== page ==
Due to an infrastructure project on their lower property, the normal overflow parking lots that Afton Alps Ski Area generously allows us to use for the Afton Trail Run will not be available for the 2019 race. We will be using an alternate parking lot on Afton Alps property that will require us to shuttle runners and spectators a short 2 miles to (and from) the race start / finish area. Some 50K runners, and all 25K runners, along with spectators should expect to park in this lot and take the shuttle bus. Flaggers will either direct you into the State Park or to the overflow parking lot. We will have a formal bag-drop setup near the start / finish area so participants can securely drop their warm-ups or personal items that they would like for after the race – please make sure your belongings are in a waterproof bag, we will have supplies to mark your bags. Additionally, due to the ongoing closure of Fort Snelling State Park due to flooding and generally increased state park use, Afton State Park is having one of its busiest seasons on record and parking has been near capacity every weekend. We ask that all participants find at least one (but preferably more) people to carpool with, so that not only racers, but the general public can share and enjoy the park as well on race day. Please do not dismiss this request / please do everything in your power to carpool!

Shuttles will run from the overflow parking lot from 5:30AM until 7:00AM – you should plan to park absolutely no less than 45 minutes before the start of your race in order to have time to check-in, drop a bag, and use the restroom. Return shuttles will depart the race finish at least every 30 minutes starting at 7:30AM until the end of the race.

We thank you for your understanding and for taking the time to plan in accordingly. Our collective flexibility and graciousness as a community is what allows us the privilege of being able to host our race at Afton State Park each year.

Year 26. Lives enriched. Nearly $60,000 and 1000’s of volunteer hours donated to the park. Here is to 26 more!

Afton Trail Run
50KM & 25KM Trail Races
Afton State Park – Hastings, Minnesota
Saturday July 4, 2020
50KM 6:30AM
25KM 7:30AM

Opens Wedneday January 1, 2020 at 12:01AM CST
Closes Friday June 26, 2020 at 11:59PM CST
*Or once the field limit has been met
Complete Registration Details HERE

Directions to Race Start:
Afton State Park
6959 Peller Avenue South
Hastings, MN 55033
Hastings, Minnesota
Google Maps Directions HERE
Approx 25 minutes East of St. Paul, MN and 40 minutes East of Minneapolis, MN

Terrain / Course Description:
The Afton Trail Run consists of a hilly 25K loop (two loops for the 50K), winding through Afton State Park’s trail system. The race is held 100% off road, primarily on very runnable / not very technical single double and single track. There are 7 long climbs per loop, rising from the river valley and down again with a good mix of rolling and flat terrain between the hills.  Be sure to see maps, elevation charts and stats provided on this website HERE.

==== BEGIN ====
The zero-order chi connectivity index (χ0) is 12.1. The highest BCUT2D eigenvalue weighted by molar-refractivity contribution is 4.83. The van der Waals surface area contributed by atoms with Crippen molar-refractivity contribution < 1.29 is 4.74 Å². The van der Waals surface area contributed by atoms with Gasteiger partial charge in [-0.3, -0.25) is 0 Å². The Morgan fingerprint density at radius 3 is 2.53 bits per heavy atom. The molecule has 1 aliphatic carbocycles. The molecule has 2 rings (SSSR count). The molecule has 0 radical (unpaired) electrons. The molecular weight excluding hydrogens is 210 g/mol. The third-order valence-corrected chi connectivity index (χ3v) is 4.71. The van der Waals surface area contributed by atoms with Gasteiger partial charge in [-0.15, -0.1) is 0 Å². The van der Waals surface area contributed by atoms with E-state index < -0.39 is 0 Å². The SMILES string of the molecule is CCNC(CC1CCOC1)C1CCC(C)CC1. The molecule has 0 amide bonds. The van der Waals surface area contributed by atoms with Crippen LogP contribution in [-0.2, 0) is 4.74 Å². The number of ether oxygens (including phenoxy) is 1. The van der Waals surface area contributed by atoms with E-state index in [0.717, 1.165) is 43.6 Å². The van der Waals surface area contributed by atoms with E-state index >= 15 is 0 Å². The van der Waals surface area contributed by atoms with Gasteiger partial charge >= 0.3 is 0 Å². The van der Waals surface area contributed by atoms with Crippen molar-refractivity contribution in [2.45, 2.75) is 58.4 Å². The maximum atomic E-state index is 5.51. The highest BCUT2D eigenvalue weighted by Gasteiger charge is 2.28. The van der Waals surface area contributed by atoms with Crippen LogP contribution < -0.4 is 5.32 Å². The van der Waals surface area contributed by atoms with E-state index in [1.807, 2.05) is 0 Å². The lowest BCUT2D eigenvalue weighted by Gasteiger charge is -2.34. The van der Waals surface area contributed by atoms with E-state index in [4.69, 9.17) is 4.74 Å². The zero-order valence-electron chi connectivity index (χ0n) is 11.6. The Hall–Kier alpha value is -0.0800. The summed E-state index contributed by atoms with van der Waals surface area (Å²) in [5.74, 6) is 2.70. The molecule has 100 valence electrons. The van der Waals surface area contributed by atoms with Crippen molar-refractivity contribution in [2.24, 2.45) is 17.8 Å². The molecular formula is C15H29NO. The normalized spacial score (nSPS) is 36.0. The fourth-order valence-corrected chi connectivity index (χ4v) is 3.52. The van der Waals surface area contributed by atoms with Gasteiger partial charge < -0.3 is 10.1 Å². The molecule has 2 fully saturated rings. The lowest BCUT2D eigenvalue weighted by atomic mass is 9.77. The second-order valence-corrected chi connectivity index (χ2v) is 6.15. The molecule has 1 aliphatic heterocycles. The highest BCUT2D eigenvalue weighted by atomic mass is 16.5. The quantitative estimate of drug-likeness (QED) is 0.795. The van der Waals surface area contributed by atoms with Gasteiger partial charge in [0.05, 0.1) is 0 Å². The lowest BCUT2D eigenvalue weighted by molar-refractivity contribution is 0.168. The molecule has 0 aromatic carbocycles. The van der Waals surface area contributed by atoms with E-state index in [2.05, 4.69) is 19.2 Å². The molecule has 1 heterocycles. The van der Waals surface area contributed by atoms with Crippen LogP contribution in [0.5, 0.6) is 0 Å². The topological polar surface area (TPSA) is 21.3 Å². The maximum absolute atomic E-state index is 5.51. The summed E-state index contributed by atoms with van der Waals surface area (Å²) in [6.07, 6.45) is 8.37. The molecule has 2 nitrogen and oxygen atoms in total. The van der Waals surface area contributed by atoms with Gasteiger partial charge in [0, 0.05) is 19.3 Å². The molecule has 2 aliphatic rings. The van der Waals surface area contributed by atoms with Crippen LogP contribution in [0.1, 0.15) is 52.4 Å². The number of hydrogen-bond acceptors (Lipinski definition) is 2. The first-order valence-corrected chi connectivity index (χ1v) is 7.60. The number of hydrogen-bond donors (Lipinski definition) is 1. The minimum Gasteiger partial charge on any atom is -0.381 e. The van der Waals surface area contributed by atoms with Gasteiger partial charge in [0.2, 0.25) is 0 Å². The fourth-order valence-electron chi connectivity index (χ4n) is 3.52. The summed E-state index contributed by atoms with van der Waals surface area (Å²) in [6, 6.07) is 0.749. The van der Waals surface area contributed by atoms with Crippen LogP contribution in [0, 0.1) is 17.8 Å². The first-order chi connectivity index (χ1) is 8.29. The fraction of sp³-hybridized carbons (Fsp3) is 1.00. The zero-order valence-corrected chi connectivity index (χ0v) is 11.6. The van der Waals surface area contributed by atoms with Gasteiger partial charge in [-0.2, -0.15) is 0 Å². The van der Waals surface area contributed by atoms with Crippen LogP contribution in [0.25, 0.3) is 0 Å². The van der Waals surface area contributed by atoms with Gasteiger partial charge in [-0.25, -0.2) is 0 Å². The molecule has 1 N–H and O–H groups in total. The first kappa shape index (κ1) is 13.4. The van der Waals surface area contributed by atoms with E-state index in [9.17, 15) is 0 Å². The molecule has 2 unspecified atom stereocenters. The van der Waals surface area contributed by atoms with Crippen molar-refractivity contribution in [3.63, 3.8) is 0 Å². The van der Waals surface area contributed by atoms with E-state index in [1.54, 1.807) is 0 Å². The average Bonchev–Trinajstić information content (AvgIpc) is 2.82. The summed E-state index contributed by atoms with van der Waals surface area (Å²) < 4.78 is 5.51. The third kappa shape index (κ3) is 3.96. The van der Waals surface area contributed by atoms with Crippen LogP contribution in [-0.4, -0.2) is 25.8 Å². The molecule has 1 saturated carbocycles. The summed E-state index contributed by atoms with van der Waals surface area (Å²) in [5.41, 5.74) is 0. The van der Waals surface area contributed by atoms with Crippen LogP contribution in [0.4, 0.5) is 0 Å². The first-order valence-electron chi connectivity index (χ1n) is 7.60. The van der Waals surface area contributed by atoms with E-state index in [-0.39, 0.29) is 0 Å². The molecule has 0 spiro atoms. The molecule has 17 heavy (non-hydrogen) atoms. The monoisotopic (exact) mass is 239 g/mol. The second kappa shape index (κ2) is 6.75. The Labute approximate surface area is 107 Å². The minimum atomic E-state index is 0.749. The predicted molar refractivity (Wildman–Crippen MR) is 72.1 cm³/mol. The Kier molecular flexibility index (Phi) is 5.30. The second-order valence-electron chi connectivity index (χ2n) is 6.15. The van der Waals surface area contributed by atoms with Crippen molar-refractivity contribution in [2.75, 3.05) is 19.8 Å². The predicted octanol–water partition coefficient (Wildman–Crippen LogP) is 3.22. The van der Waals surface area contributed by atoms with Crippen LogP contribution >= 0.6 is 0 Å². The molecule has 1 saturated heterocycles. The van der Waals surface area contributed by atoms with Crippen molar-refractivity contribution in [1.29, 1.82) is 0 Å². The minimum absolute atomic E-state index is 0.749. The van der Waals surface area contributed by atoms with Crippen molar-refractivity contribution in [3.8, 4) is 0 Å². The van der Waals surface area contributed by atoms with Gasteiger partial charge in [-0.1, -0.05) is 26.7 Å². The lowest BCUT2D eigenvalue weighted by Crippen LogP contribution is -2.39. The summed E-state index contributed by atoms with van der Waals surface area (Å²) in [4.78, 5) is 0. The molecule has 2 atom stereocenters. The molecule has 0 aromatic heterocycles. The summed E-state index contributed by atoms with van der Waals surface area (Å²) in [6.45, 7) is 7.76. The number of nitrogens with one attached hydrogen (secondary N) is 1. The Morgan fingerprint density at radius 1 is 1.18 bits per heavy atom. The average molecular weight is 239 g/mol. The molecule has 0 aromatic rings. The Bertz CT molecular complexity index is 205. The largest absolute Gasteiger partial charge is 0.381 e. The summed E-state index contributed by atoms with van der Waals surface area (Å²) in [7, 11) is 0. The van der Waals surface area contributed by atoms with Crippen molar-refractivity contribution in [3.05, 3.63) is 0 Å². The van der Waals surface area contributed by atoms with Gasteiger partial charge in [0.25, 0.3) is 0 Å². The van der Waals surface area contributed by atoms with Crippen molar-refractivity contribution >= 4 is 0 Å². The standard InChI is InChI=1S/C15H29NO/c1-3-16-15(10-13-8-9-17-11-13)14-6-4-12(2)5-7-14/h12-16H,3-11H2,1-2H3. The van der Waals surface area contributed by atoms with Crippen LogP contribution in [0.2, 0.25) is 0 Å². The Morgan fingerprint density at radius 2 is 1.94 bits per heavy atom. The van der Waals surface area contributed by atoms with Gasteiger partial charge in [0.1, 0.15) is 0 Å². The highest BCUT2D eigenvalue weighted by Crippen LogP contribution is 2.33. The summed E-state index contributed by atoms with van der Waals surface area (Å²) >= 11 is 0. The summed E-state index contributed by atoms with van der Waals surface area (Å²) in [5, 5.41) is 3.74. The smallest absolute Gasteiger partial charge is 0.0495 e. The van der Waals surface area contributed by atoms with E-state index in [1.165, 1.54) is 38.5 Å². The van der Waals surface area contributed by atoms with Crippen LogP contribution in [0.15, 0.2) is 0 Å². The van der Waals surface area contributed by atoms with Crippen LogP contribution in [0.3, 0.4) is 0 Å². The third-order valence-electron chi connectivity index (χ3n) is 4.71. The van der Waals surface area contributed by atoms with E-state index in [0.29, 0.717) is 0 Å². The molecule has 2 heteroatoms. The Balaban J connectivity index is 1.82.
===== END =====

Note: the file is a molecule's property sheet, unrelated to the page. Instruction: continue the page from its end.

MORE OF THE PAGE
2 x 15.5 mile loops =  31 miles
Elevation Gain 4,670 FT
Elevation Loss 4,670 FT
NET Elevation Change 9,340 FT
11 Aid Stations
9 hour time limit
Complete 50KM Info HERE

1 x 15.5 mile loop = 15.5 miles
Elevation Gain 2,335 FT
Elevation Loss 2,335 FT
NET Elevation Change 4,670 FT
5 Aid Stations
8 hour time limit
Complete 25KM Info HERE

More About the Race / Area:
The Afton Trail Run is one of the most challenging and beautiful trail races around.  The race was established in 1994 and is now one of the oldest, largest and most competitive trail races in the country and routinely draws runners from all 50 states and beyond.  The race takes place entirely within the borders of Afton State Park.  Afton State Park lies on a glacial moraine, scribed with deep ravines running down to the St. Croix River.  The 169 mile St. Croix River was one of the original eight United States rivers to have significant portions placed under protection by the National Wild and Scenic Rivers Act of 1968.  Within the park sandstone outcrops have been exposed in some of the ravines. The vertical drop from the blufftop to the water is 300 feet.  A few patches of remnant prairie survived the decades of farming that took place on the blufftop. Today the former fields are being restored to prairie and oak savanna. The ravines leading down to the riverbank are thickly wooded with oak, aspen, birch, and cherry.